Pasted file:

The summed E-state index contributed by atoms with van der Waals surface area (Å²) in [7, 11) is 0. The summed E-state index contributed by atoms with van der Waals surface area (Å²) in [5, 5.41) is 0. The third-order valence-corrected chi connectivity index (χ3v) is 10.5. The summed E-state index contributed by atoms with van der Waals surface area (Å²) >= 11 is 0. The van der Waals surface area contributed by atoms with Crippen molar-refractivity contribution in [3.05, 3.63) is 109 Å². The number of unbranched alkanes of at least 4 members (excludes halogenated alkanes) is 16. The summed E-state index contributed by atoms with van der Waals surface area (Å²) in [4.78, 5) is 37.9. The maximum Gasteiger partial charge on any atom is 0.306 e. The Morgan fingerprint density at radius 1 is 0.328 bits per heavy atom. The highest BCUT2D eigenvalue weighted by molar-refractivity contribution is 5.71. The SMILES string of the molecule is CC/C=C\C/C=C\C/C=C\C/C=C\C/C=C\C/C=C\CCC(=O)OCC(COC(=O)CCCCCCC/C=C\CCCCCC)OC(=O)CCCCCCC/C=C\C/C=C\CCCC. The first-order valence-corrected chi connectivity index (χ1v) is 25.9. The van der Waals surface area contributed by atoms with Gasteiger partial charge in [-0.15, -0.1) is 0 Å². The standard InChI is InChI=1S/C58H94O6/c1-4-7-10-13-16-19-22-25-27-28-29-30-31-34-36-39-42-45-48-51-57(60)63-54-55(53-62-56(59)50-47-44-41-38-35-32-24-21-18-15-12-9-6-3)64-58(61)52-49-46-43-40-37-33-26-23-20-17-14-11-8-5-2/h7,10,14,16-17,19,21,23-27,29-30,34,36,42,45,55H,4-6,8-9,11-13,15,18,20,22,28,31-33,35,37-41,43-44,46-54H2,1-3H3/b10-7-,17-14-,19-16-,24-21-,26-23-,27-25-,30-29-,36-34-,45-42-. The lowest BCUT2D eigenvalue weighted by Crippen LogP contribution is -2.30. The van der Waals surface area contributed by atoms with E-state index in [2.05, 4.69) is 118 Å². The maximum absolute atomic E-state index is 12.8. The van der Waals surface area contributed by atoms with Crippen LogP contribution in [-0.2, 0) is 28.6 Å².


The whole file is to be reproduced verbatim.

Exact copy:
The summed E-state index contributed by atoms with van der Waals surface area (Å²) in [7, 11) is 0. The summed E-state index contributed by atoms with van der Waals surface area (Å²) in [5, 5.41) is 0. The third-order valence-corrected chi connectivity index (χ3v) is 10.5. The summed E-state index contributed by atoms with van der Waals surface area (Å²) >= 11 is 0. The van der Waals surface area contributed by atoms with Crippen molar-refractivity contribution in [3.05, 3.63) is 109 Å². The number of unbranched alkanes of at least 4 members (excludes halogenated alkanes) is 16. The summed E-state index contributed by atoms with van der Waals surface area (Å²) in [4.78, 5) is 37.9. The maximum Gasteiger partial charge on any atom is 0.306 e. The Morgan fingerprint density at radius 1 is 0.328 bits per heavy atom. The highest BCUT2D eigenvalue weighted by molar-refractivity contribution is 5.71. The SMILES string of the molecule is CC/C=C\C/C=C\C/C=C\C/C=C\C/C=C\C/C=C\CCC(=O)OCC(COC(=O)CCCCCCC/C=C\CCCCCC)OC(=O)CCCCCCC/C=C\C/C=C\CCCC. The first-order valence-corrected chi connectivity index (χ1v) is 25.9. The van der Waals surface area contributed by atoms with Gasteiger partial charge in [-0.15, -0.1) is 0 Å². The standard InChI is InChI=1S/C58H94O6/c1-4-7-10-13-16-19-22-25-27-28-29-30-31-34-36-39-42-45-48-51-57(60)63-54-55(53-62-56(59)50-47-44-41-38-35-32-24-21-18-15-12-9-6-3)64-58(61)52-49-46-43-40-37-33-26-23-20-17-14-11-8-5-2/h7,10,14,16-17,19,21,23-27,29-30,34,36,42,45,55H,4-6,8-9,11-13,15,18,20,22,28,31-33,35,37-41,43-44,46-54H2,1-3H3/b10-7-,17-14-,19-16-,24-21-,26-23-,27-25-,30-29-,36-34-,45-42-. The lowest BCUT2D eigenvalue weighted by Crippen LogP contribution is -2.30. The van der Waals surface area contributed by atoms with E-state index in [2.05, 4.69) is 118 Å². The maximum absolute atomic E-state index is 12.8. The van der Waals surface area contributed by atoms with Crippen LogP contribution in [-0.2, 0) is 28.6 Å².